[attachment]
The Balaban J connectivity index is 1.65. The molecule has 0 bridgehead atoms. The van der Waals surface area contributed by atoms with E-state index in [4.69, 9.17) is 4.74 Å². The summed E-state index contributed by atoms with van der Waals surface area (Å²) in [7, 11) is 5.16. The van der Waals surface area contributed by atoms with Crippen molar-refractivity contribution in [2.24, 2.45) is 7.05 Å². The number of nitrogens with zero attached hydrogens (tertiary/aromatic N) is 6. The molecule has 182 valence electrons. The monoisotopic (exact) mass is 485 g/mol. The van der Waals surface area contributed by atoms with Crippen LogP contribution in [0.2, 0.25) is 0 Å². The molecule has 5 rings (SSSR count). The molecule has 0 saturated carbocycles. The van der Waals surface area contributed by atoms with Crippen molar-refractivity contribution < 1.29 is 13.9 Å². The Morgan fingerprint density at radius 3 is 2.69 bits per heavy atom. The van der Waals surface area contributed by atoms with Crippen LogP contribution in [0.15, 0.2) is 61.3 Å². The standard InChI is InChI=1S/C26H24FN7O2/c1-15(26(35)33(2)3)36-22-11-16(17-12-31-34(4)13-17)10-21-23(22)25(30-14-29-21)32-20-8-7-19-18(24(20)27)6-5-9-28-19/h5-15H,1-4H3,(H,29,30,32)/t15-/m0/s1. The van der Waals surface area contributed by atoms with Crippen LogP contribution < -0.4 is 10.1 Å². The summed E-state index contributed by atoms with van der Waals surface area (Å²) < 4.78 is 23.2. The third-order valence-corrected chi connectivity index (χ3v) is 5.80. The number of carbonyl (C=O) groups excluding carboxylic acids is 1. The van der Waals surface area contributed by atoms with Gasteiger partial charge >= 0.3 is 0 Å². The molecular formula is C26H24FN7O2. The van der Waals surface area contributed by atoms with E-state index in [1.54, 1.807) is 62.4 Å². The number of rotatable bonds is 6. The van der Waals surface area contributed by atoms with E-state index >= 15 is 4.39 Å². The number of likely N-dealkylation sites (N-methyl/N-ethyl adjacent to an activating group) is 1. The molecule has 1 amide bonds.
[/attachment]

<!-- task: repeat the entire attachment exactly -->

The Balaban J connectivity index is 1.65. The molecule has 0 bridgehead atoms. The van der Waals surface area contributed by atoms with E-state index in [4.69, 9.17) is 4.74 Å². The summed E-state index contributed by atoms with van der Waals surface area (Å²) in [7, 11) is 5.16. The van der Waals surface area contributed by atoms with Crippen molar-refractivity contribution in [2.24, 2.45) is 7.05 Å². The number of nitrogens with zero attached hydrogens (tertiary/aromatic N) is 6. The molecule has 182 valence electrons. The monoisotopic (exact) mass is 485 g/mol. The van der Waals surface area contributed by atoms with Crippen LogP contribution in [0.2, 0.25) is 0 Å². The molecule has 5 rings (SSSR count). The molecule has 0 saturated carbocycles. The van der Waals surface area contributed by atoms with Crippen molar-refractivity contribution < 1.29 is 13.9 Å². The Morgan fingerprint density at radius 3 is 2.69 bits per heavy atom. The van der Waals surface area contributed by atoms with Crippen LogP contribution in [0.15, 0.2) is 61.3 Å². The standard InChI is InChI=1S/C26H24FN7O2/c1-15(26(35)33(2)3)36-22-11-16(17-12-31-34(4)13-17)10-21-23(22)25(30-14-29-21)32-20-8-7-19-18(24(20)27)6-5-9-28-19/h5-15H,1-4H3,(H,29,30,32)/t15-/m0/s1. The van der Waals surface area contributed by atoms with Crippen LogP contribution < -0.4 is 10.1 Å². The summed E-state index contributed by atoms with van der Waals surface area (Å²) < 4.78 is 23.2. The third-order valence-corrected chi connectivity index (χ3v) is 5.80. The number of carbonyl (C=O) groups excluding carboxylic acids is 1. The van der Waals surface area contributed by atoms with Gasteiger partial charge >= 0.3 is 0 Å². The molecular formula is C26H24FN7O2. The van der Waals surface area contributed by atoms with E-state index in [1.54, 1.807) is 62.4 Å². The number of rotatable bonds is 6. The van der Waals surface area contributed by atoms with E-state index >= 15 is 4.39 Å². The number of likely N-dealkylation sites (N-methyl/N-ethyl adjacent to an activating group) is 1. The molecule has 1 amide bonds.